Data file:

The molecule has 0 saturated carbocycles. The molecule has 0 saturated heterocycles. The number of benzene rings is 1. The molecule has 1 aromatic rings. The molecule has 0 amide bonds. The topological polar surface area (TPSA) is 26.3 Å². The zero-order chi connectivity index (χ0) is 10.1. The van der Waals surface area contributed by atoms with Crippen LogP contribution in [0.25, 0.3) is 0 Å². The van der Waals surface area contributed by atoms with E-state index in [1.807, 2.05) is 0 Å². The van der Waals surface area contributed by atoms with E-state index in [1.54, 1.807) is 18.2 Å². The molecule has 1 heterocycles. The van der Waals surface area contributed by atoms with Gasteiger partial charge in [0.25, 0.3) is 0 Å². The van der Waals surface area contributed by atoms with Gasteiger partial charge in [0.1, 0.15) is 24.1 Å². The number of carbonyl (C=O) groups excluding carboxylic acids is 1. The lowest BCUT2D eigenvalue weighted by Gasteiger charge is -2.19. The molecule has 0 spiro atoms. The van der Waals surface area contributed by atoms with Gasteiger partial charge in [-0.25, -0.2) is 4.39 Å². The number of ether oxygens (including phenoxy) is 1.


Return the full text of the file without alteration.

The molecule has 0 saturated carbocycles. The molecule has 0 saturated heterocycles. The number of benzene rings is 1. The molecule has 1 aromatic rings. The molecule has 0 amide bonds. The topological polar surface area (TPSA) is 26.3 Å². The zero-order chi connectivity index (χ0) is 10.1. The van der Waals surface area contributed by atoms with Crippen LogP contribution in [0.25, 0.3) is 0 Å². The van der Waals surface area contributed by atoms with E-state index in [1.807, 2.05) is 0 Å². The van der Waals surface area contributed by atoms with E-state index in [1.54, 1.807) is 18.2 Å². The molecule has 1 heterocycles. The van der Waals surface area contributed by atoms with Gasteiger partial charge in [0.25, 0.3) is 0 Å². The van der Waals surface area contributed by atoms with Gasteiger partial charge in [0.1, 0.15) is 24.1 Å². The number of carbonyl (C=O) groups excluding carboxylic acids is 1. The lowest BCUT2D eigenvalue weighted by Gasteiger charge is -2.19. The molecule has 0 spiro atoms. The van der Waals surface area contributed by atoms with Gasteiger partial charge in [-0.25, -0.2) is 4.39 Å². The number of ether oxygens (including phenoxy) is 1.